Esteemed medical journal The Lancet on Friday took an unusual step towards calling on American voters to remove President Donald Trump from office in November, condemning the Trump administration's "incoherent" response to the coronavirus pandemic and expressing shock at the CDC's inability to cope with the public health crisis.
The journal's frustration with Trump centered on the president's downplaying of the pandemic and his refusal to coordinate a robust national effort of social distancing, lockdown orders, and a testing regime to stem the Covid-19 outbreak.
"The administration is obsessed with magic bullets—vaccines, new medicines, or a hope that the virus will simply disappear," wrote the editors. "But only a steadfast reliance on basic public health principles, like test, trace, and isolate, will see the emergency brought to an end, and this requires an effective national public health agency."
Washington Post journalist Christopher Ingraham called the editorial a "scathing indictment" of the Trump administration's approach to the pandemic.
Public health experts including Dr. Anthony Fauci, director of the National Institute of Allergy and Infectious Diseases, and Dr. Rick Bright, a whistleblower at the Health and Human Services Department who was ignored by leaders in January when he pushed to procure medical supplies, have issued dire warnings in recent days about the need to ramp up testing and avoid reopening the economy too quickly.
But the CDC, once a "national pillar of public health," has been "marginalized" and undermined by the Trump administration since even before the pandemic began, hampering its ability to lead the nation's response, The Lancet editorial reads.
CDC Director Robert Redfield is heard from infrequently at press briefings, and in April joined Trump in suggesting the anti-malarial drug hydroxychloroquine could be useful as an experimental treatment for Covid-19 patients, saying "I think I would be confident to try hydroxychloroquine" and that the drug "does appear to be safe."
"The CDC needs a director who can provide leadership without the threat of being silenced and who has the technical capacity to lead today's complicated effort," wrote The Lancet editors. Last summer, an "intelligence vacuum" was left at the United States' CDC office in China when the administration called back the last remaining officer there, months before the first case of Covid-19 was reported in Wuhan.
The director of the agency's National Center for Immunization and Respiratory Diseases, Nancy Messonnier, has not been seen at a press briefing on the pandemic since late February, when she warned that Americans should prepare for strict social distancing and disruption to their daily lives. Messonnier's message was one that Trump has consistently resisted, preferring to push for quickly reopening the country just days after the White House reluctantly enforced a shutdown in March, and complaining that governors who have pleaded for more medical equipment were doing so only to hurt Trump's reelection chances.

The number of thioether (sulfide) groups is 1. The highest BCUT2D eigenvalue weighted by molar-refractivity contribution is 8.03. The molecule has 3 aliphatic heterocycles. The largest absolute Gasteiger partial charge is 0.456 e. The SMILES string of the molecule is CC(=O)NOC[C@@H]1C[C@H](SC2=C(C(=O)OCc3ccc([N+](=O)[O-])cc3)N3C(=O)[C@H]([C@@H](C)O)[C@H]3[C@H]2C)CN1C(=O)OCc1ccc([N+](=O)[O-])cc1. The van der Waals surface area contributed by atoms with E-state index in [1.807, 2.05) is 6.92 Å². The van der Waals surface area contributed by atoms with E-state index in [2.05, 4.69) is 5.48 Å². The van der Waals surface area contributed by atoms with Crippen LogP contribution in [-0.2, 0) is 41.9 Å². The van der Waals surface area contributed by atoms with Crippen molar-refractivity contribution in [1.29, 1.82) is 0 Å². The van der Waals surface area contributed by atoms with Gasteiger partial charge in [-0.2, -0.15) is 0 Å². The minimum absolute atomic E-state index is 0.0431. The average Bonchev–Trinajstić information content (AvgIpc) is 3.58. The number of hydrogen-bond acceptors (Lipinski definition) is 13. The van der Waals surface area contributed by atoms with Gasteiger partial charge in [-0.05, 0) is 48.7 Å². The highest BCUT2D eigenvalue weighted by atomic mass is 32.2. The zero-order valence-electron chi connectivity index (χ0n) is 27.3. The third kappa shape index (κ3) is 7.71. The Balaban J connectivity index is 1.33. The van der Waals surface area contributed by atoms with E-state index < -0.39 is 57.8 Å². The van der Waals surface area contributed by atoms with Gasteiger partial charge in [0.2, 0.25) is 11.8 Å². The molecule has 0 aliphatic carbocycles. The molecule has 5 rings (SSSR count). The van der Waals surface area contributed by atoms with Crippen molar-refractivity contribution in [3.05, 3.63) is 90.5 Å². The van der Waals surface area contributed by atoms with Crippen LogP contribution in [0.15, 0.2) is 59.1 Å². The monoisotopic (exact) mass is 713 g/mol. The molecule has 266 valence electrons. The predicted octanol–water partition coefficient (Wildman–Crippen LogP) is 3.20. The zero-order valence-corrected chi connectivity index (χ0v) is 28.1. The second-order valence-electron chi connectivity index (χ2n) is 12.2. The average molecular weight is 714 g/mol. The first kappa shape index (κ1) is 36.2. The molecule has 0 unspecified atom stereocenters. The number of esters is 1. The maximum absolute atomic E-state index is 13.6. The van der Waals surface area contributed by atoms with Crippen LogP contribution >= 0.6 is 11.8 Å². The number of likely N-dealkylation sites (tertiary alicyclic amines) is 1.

The CDC's failure to take control of the pandemic—including its admission in mid-February, as the virus was beginning to spread across the U.S. that the test kits the agency had developed were flawed—has left the U.S. "nowhere near able to provide the basic surveillance or laboratory testing infrastructure needed to combat the COVID-19 pandemic," wrote the editors.
The Lancet linked the CDC's ineffectiveness partially to decades of weak support for the agency by Republican presidents, including Presidents Ronald Reagan and George W. Bush, who failed to provide funding to fight HIV/AIDS and to provide global reproductive health programs.
"Funding to the CDC for a long time has been subject to conservative politics that have increasingly eroded the agency's ability to mount effective, evidence-based public health responses," wrote The Lancet. "The Trump administration's further erosion of the CDC will harm global cooperation in science and public health, as it is trying to do by defunding WHO."
The editors concluded by calling on Americans to vote Trump out of office in the general election as a way of protecting the nation from further damage to its public health response.
"Americans must put a president in the White House come January, 2021, who will understand that public health should not be guided by partisan politics," the editorial reads.
The journal's firm stance against a sitting president appeared to be "unprecedented, " wrote NPR correspondent Lulu Garcia-Navarro.
"The Lancet isn't playing. They want Trump out," wrote physician Barry Schapiro. "His anti-science, anti-intellectual, fantastical thinking that there's a magic bullet or a miracle cure has crippled our response. There is good science behind pandemic response and it's been ignored."